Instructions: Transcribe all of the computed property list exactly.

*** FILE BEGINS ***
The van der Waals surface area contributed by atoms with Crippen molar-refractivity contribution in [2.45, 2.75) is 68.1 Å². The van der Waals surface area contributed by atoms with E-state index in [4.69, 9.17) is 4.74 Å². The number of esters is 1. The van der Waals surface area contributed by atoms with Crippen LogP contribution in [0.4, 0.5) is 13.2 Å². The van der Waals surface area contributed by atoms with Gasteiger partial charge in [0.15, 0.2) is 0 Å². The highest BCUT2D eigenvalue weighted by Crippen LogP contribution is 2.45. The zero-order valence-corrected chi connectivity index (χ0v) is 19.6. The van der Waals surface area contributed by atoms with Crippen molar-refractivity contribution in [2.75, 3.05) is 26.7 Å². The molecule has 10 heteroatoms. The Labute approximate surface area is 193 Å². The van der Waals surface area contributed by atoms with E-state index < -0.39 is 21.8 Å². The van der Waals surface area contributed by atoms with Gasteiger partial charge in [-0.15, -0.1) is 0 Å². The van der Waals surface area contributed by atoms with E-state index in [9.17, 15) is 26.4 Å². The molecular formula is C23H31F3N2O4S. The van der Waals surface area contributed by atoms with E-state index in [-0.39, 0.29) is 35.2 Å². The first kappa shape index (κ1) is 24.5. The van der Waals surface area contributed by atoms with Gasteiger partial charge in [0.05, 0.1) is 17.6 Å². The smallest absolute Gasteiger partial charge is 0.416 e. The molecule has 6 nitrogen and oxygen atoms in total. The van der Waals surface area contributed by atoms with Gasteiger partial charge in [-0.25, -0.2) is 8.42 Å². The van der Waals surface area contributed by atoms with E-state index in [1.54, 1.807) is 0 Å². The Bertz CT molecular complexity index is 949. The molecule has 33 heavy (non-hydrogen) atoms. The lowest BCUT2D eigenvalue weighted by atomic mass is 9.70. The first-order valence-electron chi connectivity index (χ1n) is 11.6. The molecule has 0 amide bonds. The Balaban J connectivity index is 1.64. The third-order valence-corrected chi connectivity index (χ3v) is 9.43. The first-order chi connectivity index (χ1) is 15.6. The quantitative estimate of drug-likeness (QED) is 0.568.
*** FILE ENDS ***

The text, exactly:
The van der Waals surface area contributed by atoms with Crippen molar-refractivity contribution in [2.45, 2.75) is 68.1 Å². The van der Waals surface area contributed by atoms with E-state index in [4.69, 9.17) is 4.74 Å². The number of esters is 1. The van der Waals surface area contributed by atoms with Crippen LogP contribution in [0.4, 0.5) is 13.2 Å². The van der Waals surface area contributed by atoms with Gasteiger partial charge in [0.15, 0.2) is 0 Å². The highest BCUT2D eigenvalue weighted by Crippen LogP contribution is 2.45. The zero-order valence-corrected chi connectivity index (χ0v) is 19.6. The van der Waals surface area contributed by atoms with Crippen molar-refractivity contribution in [2.75, 3.05) is 26.7 Å². The molecule has 10 heteroatoms. The Labute approximate surface area is 193 Å². The van der Waals surface area contributed by atoms with E-state index < -0.39 is 21.8 Å². The van der Waals surface area contributed by atoms with Gasteiger partial charge in [-0.15, -0.1) is 0 Å². The van der Waals surface area contributed by atoms with E-state index in [9.17, 15) is 26.4 Å². The molecular formula is C23H31F3N2O4S. The van der Waals surface area contributed by atoms with E-state index in [-0.39, 0.29) is 35.2 Å². The first kappa shape index (κ1) is 24.5. The van der Waals surface area contributed by atoms with Gasteiger partial charge in [0.05, 0.1) is 17.6 Å². The smallest absolute Gasteiger partial charge is 0.416 e. The molecule has 6 nitrogen and oxygen atoms in total. The van der Waals surface area contributed by atoms with Gasteiger partial charge in [-0.25, -0.2) is 8.42 Å². The van der Waals surface area contributed by atoms with E-state index in [1.54, 1.807) is 0 Å². The Bertz CT molecular complexity index is 949. The molecule has 33 heavy (non-hydrogen) atoms. The lowest BCUT2D eigenvalue weighted by atomic mass is 9.70. The first-order valence-electron chi connectivity index (χ1n) is 11.6. The molecule has 0 amide bonds. The Balaban J connectivity index is 1.64. The third-order valence-corrected chi connectivity index (χ3v) is 9.43. The first-order chi connectivity index (χ1) is 15.6. The quantitative estimate of drug-likeness (QED) is 0.568.